’Twas the day before Christmas, and all through the city, everyone yearned for a cider and a Pesto Pastrami. The waffles were devoured, with nary a care, and boredom set in at every household lair. “Hey, it’s Monday,” they realized, “let’s head to Peaks and Pints! This is the glorious day that they serve cider flights!” Peaks and Pints Monday Cider Flight 12.24.18: Christmas Eve is a thing, five ciders on a log crosscut, all could be called cider bling. As the 11 p.m. closing time neared, folks summoned Uber, arm full of craft beer and cider were grabbed from the cooler. But we heard them exclaim, as they rode out of sight, “Happy Christmas to all, and to all a good night!”
Peaks and Pints Monday Cider Flight 12.24.18: Christmas Eve
Since 2002, Thomas Renouard has been growing apples on his family’s 8 hectares in Matignon, in western France. The orchards are full of traditional apple varieties, many of which were planted by Thomas’ grandfather. In 2005, he began the process of converting his orchards from standard to organic. ECOCERT awarded the Renouard orchards organic status in 2008. Today, Thomas Renouard runs a one-person operation under the Beau Soleil label (he’s the delivery driver, the cider maker and the sales staff all wrapped in one). Cidre Fermier Bio is big, earthy semi-sweet cider with a solid load of tannins that balance nicely with the acidity and apple fruitiness.
In late 2010, Corvallis homebrewers Aaron Sarnoff-Wood and Lee Larsen filled a gap in the college town’s drinking scene — cider. The duo opened 2 Towns Ciderhouse crafting unique ciders brewed with the traditional English and French-style’s tannic apples, Oregon grown, of course. Named after the cities of Corvallis and Eugene (Larsen’s a Beaver; Sarnoff-Wood a Duck), 2 Towns Pinot Rose is cider aged on Pinot Noir grapes.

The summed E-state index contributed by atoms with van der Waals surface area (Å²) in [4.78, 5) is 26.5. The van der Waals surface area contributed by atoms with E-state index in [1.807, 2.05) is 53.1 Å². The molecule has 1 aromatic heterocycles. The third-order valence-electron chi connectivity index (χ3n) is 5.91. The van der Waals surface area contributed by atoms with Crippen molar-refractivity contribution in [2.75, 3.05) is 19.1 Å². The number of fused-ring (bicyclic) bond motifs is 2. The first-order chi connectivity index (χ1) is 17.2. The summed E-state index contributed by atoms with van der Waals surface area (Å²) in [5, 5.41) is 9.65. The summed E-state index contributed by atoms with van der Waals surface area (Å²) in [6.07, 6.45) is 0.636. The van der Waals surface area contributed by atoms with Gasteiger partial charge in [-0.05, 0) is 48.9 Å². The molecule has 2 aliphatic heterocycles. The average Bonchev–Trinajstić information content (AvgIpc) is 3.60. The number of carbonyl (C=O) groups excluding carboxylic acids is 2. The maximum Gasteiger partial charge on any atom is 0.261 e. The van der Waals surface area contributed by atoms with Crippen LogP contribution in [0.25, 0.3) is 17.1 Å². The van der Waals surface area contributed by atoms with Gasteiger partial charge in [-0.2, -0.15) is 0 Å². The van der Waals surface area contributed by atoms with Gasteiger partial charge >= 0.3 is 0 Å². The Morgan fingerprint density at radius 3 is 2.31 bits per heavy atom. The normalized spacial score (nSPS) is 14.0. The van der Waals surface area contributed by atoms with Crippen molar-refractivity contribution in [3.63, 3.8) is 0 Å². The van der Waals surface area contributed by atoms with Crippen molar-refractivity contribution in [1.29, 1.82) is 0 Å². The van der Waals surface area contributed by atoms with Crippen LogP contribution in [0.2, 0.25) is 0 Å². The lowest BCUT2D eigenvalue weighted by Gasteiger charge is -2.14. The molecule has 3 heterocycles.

WildCraft Cider Works, Eugene’s first cidery, uses whole fruit for seasonal small batch ciders naturally fermented without artificial flavorings and added sweeteners. Their flagship ciders are made from Eugene-sourced apples. They also feature craft beverages created with pears, blueberries, plums, cherries, elderberries and, in the case of this cider, elderflower and quince. Fans of floral aromatics will dig this one. Expect huge flowery aromatics that kick up similar characteristics from the cider’s fermentation. It’s easy-drinking, but complex.
Finnriver Farm & Cidery Black Currant Lavender Cider celebrates the botanical bounty and beauty of the Olympic Peninsula. This refreshing purple-hued sparkling cider features the organic Washington apple fermented and blended with the sweet and tart delights of black currant. Add to that the delicate floral notes of organic Sequim lavender, sourced from Purple Haze farm, and you have an aroma of strong lavender, currant, Concord grape, and honey, followed by lavender, tart currant, grape, and apple flavors.
Gordon Rawson began making wine in the early 1980s as a home winemaker. Some of his first wine came from fresh apple juice purchased from the local grocery. Fun, but he desired to be a serious winemaker. After working for Columbia Winery as cellarmaster for nearly a decade, Gordon Rawson opened Chatter Creek Winery in 1996 to produce top-quality sparkling wines in Woodinville, Washington. In 1998, he broadened the focus of Chatter Creek to include still wines. Early in 2000, he departed Columbia Winery to focus solely on Chatter Creek. After a bad day making wine, he bought some apples to clear his mind. Next thing he knew, he added ciders to his label. Luya is an apple cider made with ginger and honey. The ginger is the strongest element of this cider, dominating the aroma and taste. There is a nice body behind the ginger, too.